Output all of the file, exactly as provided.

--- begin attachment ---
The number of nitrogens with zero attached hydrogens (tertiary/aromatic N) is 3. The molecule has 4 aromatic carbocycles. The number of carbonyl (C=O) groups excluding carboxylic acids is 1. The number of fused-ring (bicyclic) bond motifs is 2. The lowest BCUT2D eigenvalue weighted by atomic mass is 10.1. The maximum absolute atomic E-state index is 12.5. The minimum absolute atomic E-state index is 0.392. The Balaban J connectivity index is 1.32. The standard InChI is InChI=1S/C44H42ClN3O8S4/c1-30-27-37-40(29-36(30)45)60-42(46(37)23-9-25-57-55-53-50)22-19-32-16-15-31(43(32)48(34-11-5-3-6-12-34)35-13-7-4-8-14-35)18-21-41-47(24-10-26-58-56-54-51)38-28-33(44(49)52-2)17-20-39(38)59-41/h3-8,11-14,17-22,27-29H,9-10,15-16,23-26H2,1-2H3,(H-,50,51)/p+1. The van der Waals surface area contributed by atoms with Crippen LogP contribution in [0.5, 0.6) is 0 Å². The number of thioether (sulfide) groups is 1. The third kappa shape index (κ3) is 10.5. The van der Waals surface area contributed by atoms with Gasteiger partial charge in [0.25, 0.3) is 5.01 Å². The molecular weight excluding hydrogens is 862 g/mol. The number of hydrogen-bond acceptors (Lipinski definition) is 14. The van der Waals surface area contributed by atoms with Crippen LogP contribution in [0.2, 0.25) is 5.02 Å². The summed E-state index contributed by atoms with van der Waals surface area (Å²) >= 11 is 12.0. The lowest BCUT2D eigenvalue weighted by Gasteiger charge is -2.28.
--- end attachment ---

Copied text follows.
The number of nitrogens with zero attached hydrogens (tertiary/aromatic N) is 3. The molecule has 4 aromatic carbocycles. The number of carbonyl (C=O) groups excluding carboxylic acids is 1. The number of fused-ring (bicyclic) bond motifs is 2. The lowest BCUT2D eigenvalue weighted by atomic mass is 10.1. The maximum absolute atomic E-state index is 12.5. The minimum absolute atomic E-state index is 0.392. The Balaban J connectivity index is 1.32. The standard InChI is InChI=1S/C44H42ClN3O8S4/c1-30-27-37-40(29-36(30)45)60-42(46(37)23-9-25-57-55-53-50)22-19-32-16-15-31(43(32)48(34-11-5-3-6-12-34)35-13-7-4-8-14-35)18-21-41-47(24-10-26-58-56-54-51)38-28-33(44(49)52-2)17-20-39(38)59-41/h3-8,11-14,17-22,27-29H,9-10,15-16,23-26H2,1-2H3,(H-,50,51)/p+1. The van der Waals surface area contributed by atoms with Crippen LogP contribution in [0.5, 0.6) is 0 Å². The number of thioether (sulfide) groups is 1. The third kappa shape index (κ3) is 10.5. The van der Waals surface area contributed by atoms with Gasteiger partial charge in [0.25, 0.3) is 5.01 Å². The molecular weight excluding hydrogens is 862 g/mol. The number of hydrogen-bond acceptors (Lipinski definition) is 14. The van der Waals surface area contributed by atoms with Crippen LogP contribution in [0.2, 0.25) is 5.02 Å². The summed E-state index contributed by atoms with van der Waals surface area (Å²) >= 11 is 12.0. The lowest BCUT2D eigenvalue weighted by Gasteiger charge is -2.28.